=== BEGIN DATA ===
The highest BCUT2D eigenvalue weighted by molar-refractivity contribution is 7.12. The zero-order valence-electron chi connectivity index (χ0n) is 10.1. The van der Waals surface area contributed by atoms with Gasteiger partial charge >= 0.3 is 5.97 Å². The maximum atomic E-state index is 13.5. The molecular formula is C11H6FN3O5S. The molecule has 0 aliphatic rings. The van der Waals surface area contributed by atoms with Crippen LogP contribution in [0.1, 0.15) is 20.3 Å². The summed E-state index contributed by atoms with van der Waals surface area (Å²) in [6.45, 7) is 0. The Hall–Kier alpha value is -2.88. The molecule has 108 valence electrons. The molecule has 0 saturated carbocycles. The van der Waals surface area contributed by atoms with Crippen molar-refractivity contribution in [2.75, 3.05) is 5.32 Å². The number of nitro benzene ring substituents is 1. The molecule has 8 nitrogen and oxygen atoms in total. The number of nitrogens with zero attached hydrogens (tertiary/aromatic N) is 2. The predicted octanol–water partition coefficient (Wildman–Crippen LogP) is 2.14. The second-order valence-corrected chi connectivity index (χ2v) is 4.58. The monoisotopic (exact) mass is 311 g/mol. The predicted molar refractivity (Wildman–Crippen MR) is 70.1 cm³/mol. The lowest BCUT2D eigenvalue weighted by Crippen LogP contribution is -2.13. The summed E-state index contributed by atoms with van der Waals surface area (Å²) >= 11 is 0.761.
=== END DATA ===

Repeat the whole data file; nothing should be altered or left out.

The highest BCUT2D eigenvalue weighted by molar-refractivity contribution is 7.12. The zero-order valence-electron chi connectivity index (χ0n) is 10.1. The van der Waals surface area contributed by atoms with Gasteiger partial charge >= 0.3 is 5.97 Å². The maximum atomic E-state index is 13.5. The molecular formula is C11H6FN3O5S. The molecule has 0 aliphatic rings. The van der Waals surface area contributed by atoms with Crippen LogP contribution in [0.1, 0.15) is 20.3 Å². The summed E-state index contributed by atoms with van der Waals surface area (Å²) in [6.45, 7) is 0. The Hall–Kier alpha value is -2.88. The molecule has 108 valence electrons. The molecule has 0 saturated carbocycles. The van der Waals surface area contributed by atoms with Crippen molar-refractivity contribution in [2.75, 3.05) is 5.32 Å². The number of nitro benzene ring substituents is 1. The molecule has 8 nitrogen and oxygen atoms in total. The number of nitrogens with zero attached hydrogens (tertiary/aromatic N) is 2. The predicted octanol–water partition coefficient (Wildman–Crippen LogP) is 2.14. The second-order valence-corrected chi connectivity index (χ2v) is 4.58. The monoisotopic (exact) mass is 311 g/mol. The predicted molar refractivity (Wildman–Crippen MR) is 70.1 cm³/mol. The lowest BCUT2D eigenvalue weighted by Crippen LogP contribution is -2.13. The summed E-state index contributed by atoms with van der Waals surface area (Å²) >= 11 is 0.761.